General News of Tuesday, 15 January 2013

Source: myjoyonline

Election Petition: One credible witness better than 1000 pathological liars- Law Lecturer

A Senior law lecturer at the Ghana School of Law is cautioning against lining up thousands of witnesses in the controversial presidential election petition.

Maxwell Opoku-Agyemang is convinced such a number could create inconsistencies in the accounts of witnesses and that could be problematic.

In an answer to the election petition by Nana Akufo Addo and two others, President John Mahama rubbished all claims of vote rigging and irregularities and he made a firm indication of his intention to call about 4,800 witnesses to prove that the petition by the NPP leaders is without merit and ought to be dismissed by the court.

A member of the NDC legal team Victor Adawudu said the president is bringing all these witnesses in order to send a clear signal to the whole world that he is indeed the winner of the 2012 December elections.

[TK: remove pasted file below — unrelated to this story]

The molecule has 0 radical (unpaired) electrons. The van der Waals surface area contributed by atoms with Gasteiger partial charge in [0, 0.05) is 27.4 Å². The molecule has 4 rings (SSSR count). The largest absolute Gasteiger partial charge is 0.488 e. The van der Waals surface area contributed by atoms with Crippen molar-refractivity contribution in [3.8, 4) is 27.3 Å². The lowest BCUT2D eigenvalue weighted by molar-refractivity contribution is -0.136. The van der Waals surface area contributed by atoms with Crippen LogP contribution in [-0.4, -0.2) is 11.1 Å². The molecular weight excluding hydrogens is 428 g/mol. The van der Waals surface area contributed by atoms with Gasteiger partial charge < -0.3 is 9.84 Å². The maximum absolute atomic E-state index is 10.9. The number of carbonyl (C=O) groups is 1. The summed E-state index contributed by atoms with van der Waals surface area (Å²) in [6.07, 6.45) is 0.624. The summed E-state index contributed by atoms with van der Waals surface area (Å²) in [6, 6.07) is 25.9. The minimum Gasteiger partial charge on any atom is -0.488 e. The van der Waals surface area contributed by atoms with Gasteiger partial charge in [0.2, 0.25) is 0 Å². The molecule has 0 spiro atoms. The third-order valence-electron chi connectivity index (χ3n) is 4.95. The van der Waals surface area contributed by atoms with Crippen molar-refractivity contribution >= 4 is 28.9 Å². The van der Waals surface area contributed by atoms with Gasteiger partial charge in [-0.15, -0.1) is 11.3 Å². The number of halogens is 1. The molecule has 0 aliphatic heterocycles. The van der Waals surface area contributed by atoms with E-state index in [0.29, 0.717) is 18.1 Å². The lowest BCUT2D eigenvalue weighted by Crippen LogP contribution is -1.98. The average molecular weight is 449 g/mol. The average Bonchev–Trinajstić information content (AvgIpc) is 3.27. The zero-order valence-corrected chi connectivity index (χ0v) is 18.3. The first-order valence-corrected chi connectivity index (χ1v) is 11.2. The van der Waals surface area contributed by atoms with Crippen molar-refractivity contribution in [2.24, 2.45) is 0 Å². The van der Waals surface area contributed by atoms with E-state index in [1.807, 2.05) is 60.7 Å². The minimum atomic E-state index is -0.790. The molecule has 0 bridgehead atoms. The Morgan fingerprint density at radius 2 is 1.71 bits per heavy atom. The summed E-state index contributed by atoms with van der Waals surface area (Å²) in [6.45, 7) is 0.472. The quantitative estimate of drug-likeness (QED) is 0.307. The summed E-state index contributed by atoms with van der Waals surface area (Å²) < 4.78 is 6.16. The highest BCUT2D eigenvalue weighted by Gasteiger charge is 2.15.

But speaking to Joy News’ Francis Abban, the Ghana law School lecturer said 4,800 witnesses are unprecedented in Ghana’s court history.

Whilst agreeing that there is no cap on the number of witnesses a party may call in a civil case, he was quick to add that the court system has its own way of “weeding out unwanted witnesses”.

He said if a witness comes to court only to repeat what is on record, written or oral, the judge has power to use the "ruling against self serving or narrative evidence" to stop the witness.

He explained further that in the court of law, the quality or credibility of a witness is more important than the quantity of witnesses.

“Even corroboration is not necessary. Therefore it does not matter that you have only one witness. If you have witness who is credible, it is better than thousands of pathological liars who will be lined up and will be affected by lack of credibility and inconsistency which will be fatal to your case," he stated.

He said whoever is considering lining up witnesses must know that the credibility of your story depends on the consistency of the witnesses’ testimony.